Suppose that all of $\displaystyle a$, $\displaystyle b$, and $\displaystyle c$ are distinct. $\displaystyle F(a) -F(b) = b - c$, $\displaystyle F(b) - F(c) = c - a$, and $\displaystyle F(c) - F(a) = a - b$. Multiplying these all together yields $\displaystyle (F(a) - F(b))(F(b) - F(c))(F(c) - F(a)) = (b-c)(c-a)(a-b)$.
Rearrange to get $\displaystyle \displaystyle \left(\frac{F(a) - F(b)}{a-b}\right) \left(\frac{F(b) - F(c)}{b - c}\right) \left(\frac{F(c) - F(a)}{c-a}\right) = 1$ (possible since $\displaystyle a-b, b-c, c-a \ne 0)$. Since $\displaystyle f(x) $ is a polynomial with integer coefficients, $\displaystyle \displaystyle \frac{F(a) - F(b)}{a-b}, \frac{F(b) - F(c)}{b - c}, \frac{F(c) - F(a)}{c-a} \in\mathbb{Z}$.
There's my only doubt: why is this true? Couldn't it be, for example, that one of these quotients is one whereas the other two are rationals inverse to each other?
Tonio
Since their product is one, $\displaystyle \displaystyle \left|\frac{F(a) - F(b)}{a-b}\right| = \left|\frac{F(b) - F(c)}{b - c}\right| = \left|\frac{F(c) - F(a)}{c-a}\right| = 1.$
If one of $\displaystyle \displaystyle \frac{F(a) - F(b)}{a-b}$, $\displaystyle \displaystyle \frac{F(b) - F(c)}{b - c}$, and $\displaystyle \displaystyle \frac{F(c) - F(a)}{c-a}$ is -1 (without loss of generality, let us suppose that $\displaystyle \dfrac{F(a) - F(b)}{a-b} = -1)\right)$ then $\displaystyle F(a) - F(b) = b - a$. But $\displaystyle F(a) = b$ and $\displaystyle F(c) = c$, so $\displaystyle b - c = b - a$, yielding $\displaystyle a = c$, contradicting our assumption that all the variables were distinct.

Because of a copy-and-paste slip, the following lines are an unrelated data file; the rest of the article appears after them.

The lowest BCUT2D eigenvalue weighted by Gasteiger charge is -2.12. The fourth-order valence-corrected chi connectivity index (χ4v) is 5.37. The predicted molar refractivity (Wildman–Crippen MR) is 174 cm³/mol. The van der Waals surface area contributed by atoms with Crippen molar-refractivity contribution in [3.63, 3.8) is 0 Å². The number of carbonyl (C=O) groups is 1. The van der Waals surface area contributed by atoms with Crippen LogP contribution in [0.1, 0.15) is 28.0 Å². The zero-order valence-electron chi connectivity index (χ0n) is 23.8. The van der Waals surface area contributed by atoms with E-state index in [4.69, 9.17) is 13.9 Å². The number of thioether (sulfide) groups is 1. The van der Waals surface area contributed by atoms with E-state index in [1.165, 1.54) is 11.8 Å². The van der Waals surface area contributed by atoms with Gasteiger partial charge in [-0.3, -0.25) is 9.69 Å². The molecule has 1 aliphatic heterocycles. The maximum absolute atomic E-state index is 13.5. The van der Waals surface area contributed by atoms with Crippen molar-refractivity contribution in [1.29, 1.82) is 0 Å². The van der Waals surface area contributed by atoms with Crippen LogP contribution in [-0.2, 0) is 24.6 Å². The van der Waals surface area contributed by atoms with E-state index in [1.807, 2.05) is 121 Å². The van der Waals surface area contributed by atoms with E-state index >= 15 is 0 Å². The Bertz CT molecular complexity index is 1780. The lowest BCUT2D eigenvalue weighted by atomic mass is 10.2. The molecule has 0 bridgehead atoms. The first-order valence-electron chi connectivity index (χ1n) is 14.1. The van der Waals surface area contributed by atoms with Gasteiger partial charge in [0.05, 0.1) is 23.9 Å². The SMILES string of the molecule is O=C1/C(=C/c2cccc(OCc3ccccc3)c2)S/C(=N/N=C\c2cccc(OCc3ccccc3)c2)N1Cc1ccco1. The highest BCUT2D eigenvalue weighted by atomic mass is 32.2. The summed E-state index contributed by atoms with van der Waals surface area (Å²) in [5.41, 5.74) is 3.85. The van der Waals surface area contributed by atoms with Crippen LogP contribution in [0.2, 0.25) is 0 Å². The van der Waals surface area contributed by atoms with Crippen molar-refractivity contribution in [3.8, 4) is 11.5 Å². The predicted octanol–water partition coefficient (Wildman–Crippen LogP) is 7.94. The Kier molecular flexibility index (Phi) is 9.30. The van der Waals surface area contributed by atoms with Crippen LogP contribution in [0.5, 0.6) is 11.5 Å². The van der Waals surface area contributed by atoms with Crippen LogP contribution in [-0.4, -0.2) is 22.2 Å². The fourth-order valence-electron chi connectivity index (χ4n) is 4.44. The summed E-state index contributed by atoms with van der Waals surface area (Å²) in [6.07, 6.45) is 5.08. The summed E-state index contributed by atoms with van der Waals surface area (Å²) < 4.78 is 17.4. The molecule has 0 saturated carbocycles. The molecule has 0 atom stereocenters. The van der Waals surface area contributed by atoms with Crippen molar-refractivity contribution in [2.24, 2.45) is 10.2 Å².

It follows that each of $\displaystyle \displaystyle \frac{F(a) - F(b)}{a-b}$, $\displaystyle \displaystyle \frac{F(b) - F(c)}{b - c}$, and $\displaystyle \displaystyle\frac{F(c) - F(a)}{c-a}$ is equal to 1, so we have $\displaystyle F(a) - F(b) = a - b$, $\displaystyle F(b) - F(c) = b - c$, and $\displaystyle F(c) - F(a) = c - a$. Substituting, $\displaystyle b - c = a - b$, $\displaystyle c-a = b - c$, and $\displaystyle a-b = c - a$. Rearrange to get $\displaystyle 2b = a + c$, $\displaystyle 2a = b + c$, and $\displaystyle 2c = a + b$. These equalities quickly yield $\displaystyle a=b=c$, which again contradicts our assumption that $\displaystyle a, b, c$ are distinct. $\displaystyle \blacksquare$